Edited by Irene Kanter-Schlifke
EXCITE International is a global collaboration of key stakeholders -innovators/industry, regulators, payers, health systems, patients, scientists and end-users - working together in the premarket space to change the paradigm of health technology innovation and adoption. Les Levin is professor of Medicine at the University of Toronto and until recently, was senior consultant in Medical Oncology at the Princess Margaret Hospital. He was interviewed by HI-NL Operations Director Irene Kanter-Schlifke (IKS).
(IKS) What, in your experience, do innovators need most when developing their innovation?
(LL) “They need to know where they are aiming, the ecosystem in which the innovation will be functioning and the expectations of people and organizations that will ultimately make decisions regarding the development and adoption of the technology. They need to have an awareness beyond just the mechanics of the innovation, they need to have an awareness of the added value not to them as innovators, but to patients and health systems in particular. In this regard, they need to understand what alternatives are currently available and what is the value added of their innovation and vision – I think that’s the first priority - to conceptualize the context of the innovation.
The second thing they need is to listen. They need to develop the capacity to listen to those around them who might know more than they do. There can be a sense amongst innovators that what they have will cure people of any possible ailment in the world. That enthusiasm is great, but they do need to listen carefully to people who are experienced. And they need to build a team around them that represents the various aspects of what the innovation is about.
Above all what they need is money. Unfortunately, without money, you don’t get far in the innovation game. And one of the great barriers is that no-one is prepared to invest at the front end of the technology lifecycle. People have the expectation of someone else taking the risk. So innovators need to have the awareness of what the risks are and what the expectation is of investors. You need to understand risk, before you take risk. If innovators don’t have that awareness of the risk at the front end, it’s extremely difficult to convince investors to invest.”
(IKS) What would be your advice to young innovators?
(LL) “Listen. Seek the truth and listen; don’t be scared of truth. Because if you duck the real issues at the front-end, you pay the price at the back-end. It’s very easy to get into the innovation game, but very difficult to succeed. Be aware of where you are heading with the innovation and understand the expectations of regulators, payers, health systems, expert end-users and patients. If you fail, fail quickly.”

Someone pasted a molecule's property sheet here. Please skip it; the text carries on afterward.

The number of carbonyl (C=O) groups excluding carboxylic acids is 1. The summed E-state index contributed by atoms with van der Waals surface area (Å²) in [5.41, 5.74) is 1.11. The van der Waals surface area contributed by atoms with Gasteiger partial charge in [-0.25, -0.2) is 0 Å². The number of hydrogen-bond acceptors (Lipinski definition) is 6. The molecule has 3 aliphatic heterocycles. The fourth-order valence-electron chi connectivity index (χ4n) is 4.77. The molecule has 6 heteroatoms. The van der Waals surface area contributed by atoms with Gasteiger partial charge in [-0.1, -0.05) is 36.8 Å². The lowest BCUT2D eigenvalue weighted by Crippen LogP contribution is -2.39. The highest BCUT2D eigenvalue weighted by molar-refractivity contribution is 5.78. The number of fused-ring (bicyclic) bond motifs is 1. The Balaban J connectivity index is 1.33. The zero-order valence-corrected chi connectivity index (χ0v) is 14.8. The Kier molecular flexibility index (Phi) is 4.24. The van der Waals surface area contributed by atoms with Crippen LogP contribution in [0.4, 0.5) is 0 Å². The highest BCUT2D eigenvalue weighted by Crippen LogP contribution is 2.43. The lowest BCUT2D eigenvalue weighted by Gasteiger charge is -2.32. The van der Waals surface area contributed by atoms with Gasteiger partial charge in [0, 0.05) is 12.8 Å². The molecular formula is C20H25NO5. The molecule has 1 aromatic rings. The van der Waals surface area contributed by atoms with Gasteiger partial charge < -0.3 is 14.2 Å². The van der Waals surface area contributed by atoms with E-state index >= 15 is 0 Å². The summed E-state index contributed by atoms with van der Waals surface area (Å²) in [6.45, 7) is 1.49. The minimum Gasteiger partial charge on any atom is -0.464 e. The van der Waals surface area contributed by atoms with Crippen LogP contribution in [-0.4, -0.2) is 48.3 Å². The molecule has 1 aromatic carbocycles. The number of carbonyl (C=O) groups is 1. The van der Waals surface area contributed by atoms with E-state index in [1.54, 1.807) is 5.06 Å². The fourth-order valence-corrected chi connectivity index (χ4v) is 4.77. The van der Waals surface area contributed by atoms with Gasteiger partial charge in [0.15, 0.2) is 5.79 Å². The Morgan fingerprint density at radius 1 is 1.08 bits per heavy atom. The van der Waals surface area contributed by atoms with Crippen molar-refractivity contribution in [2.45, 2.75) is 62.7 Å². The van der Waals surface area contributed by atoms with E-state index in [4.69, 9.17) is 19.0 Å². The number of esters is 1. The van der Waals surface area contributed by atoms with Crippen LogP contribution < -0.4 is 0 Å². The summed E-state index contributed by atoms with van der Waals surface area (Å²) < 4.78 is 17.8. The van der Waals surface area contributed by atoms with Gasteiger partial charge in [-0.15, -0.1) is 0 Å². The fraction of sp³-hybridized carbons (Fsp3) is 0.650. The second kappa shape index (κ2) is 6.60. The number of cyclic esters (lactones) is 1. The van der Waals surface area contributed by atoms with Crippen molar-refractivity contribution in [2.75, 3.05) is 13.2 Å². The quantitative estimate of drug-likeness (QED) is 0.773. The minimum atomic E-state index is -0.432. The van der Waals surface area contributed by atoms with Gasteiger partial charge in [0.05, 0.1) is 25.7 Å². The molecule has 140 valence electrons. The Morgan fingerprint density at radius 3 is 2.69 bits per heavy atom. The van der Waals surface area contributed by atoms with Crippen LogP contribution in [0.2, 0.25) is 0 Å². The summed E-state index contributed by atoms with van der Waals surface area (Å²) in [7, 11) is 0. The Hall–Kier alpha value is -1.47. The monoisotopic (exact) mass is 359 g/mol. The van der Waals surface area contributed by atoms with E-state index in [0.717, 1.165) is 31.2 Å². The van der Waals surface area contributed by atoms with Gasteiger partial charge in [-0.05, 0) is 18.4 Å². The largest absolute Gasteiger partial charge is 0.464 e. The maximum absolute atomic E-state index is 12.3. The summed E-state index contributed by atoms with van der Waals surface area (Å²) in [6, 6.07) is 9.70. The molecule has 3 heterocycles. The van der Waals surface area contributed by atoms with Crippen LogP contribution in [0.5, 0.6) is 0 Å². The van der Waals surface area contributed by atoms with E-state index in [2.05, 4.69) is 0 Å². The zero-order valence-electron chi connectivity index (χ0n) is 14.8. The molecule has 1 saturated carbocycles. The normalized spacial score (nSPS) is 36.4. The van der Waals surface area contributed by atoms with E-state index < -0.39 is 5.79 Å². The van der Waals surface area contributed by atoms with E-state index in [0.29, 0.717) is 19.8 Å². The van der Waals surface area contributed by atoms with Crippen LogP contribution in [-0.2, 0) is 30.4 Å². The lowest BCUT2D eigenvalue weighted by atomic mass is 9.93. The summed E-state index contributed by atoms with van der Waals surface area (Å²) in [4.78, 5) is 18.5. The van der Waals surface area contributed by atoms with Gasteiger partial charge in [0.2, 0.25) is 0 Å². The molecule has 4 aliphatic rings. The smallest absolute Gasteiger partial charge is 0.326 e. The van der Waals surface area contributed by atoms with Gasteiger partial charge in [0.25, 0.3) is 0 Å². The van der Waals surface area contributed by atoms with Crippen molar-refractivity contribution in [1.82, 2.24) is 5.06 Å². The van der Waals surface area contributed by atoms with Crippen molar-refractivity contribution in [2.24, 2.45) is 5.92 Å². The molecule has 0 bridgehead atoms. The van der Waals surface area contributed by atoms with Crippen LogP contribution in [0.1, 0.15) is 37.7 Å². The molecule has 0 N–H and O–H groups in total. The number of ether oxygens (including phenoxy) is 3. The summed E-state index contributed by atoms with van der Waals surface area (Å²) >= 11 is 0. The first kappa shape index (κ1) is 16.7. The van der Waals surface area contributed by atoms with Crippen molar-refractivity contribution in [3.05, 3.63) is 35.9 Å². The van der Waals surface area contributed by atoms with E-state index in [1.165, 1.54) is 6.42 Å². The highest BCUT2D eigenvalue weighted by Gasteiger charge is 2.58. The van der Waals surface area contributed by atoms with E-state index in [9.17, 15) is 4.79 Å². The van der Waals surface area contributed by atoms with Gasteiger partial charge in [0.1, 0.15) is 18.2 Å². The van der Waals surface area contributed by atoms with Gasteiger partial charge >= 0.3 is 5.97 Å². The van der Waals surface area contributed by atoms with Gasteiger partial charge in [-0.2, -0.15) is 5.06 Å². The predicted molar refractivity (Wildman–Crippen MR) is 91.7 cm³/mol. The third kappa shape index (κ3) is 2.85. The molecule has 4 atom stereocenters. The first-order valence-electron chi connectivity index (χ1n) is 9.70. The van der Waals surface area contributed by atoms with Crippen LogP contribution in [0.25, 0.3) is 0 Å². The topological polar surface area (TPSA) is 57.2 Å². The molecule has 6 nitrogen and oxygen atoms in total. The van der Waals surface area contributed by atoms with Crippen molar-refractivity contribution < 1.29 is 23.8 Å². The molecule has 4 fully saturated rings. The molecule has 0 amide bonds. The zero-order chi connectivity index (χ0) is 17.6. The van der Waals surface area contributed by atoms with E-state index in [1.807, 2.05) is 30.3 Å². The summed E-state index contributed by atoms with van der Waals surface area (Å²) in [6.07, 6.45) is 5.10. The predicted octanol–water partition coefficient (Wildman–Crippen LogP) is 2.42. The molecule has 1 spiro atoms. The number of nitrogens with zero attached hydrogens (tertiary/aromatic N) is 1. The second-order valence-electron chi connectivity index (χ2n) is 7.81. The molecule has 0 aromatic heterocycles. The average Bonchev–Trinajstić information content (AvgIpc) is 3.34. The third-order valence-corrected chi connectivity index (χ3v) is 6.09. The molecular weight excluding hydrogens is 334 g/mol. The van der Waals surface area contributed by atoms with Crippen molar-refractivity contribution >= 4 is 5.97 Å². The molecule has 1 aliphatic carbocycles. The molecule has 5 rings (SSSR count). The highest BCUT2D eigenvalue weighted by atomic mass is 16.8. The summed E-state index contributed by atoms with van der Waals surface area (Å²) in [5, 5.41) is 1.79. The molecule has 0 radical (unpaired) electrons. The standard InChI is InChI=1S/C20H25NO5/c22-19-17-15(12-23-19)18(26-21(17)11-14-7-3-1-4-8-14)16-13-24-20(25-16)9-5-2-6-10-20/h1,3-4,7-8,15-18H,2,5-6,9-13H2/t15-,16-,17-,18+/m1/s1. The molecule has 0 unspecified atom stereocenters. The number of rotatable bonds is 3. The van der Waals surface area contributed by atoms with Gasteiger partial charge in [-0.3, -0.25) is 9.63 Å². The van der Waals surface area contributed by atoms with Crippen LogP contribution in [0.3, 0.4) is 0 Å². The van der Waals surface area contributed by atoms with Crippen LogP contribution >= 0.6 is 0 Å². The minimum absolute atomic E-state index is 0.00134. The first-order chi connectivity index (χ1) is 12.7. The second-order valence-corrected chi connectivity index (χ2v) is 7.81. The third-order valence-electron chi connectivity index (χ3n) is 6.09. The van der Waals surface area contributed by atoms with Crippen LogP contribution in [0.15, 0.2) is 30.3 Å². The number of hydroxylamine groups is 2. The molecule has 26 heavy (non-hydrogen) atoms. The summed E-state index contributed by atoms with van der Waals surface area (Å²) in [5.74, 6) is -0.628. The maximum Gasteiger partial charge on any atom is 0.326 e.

(IKS) How can we stimulate the development of breakthrough innovations in the medtech-space? And who plays a role in this?
(LL) “By bringing health systems and end-users including patients together with innovators. Patients are terribly important. We have to realize that industry is part of the health system, they are not apart from the health system. Industry R&D is what is going to make a difference to health outcomes and efficiencies. Until very recently, it’s been a ‘them’ and ‘us’ relationship. Some even perceived industry as a threat to health systems, thinking that health systems can’t afford new innovations. In my experience the earlier industry engages with health systems, payers, experts and end-users, the more industry is likely to meet the needs of health systems and patient outcomes. That dialogue is important to bring the backend to the front end. There has to be that common purpose and trust to make it happen.”
(IKS) And a final question: how can we achieve a better fit between all the new innovations and actual societal needs?
(LL) “Transparency. And significant, comprehensive engagement, not just with one person or one group of people. And this also needs to include end-users and patients. I think one of the best examples is development of protocols for clinical trials. Even now the outcomes of trials are mostly determined by experts who sit on clinical trial committees and very often these are experts working with methodologists. These outcomes are based on previous experiences where others have defined “legitimate” outcomes. But if you really want to know what outcome is important, just ask a patient and key decision makers!”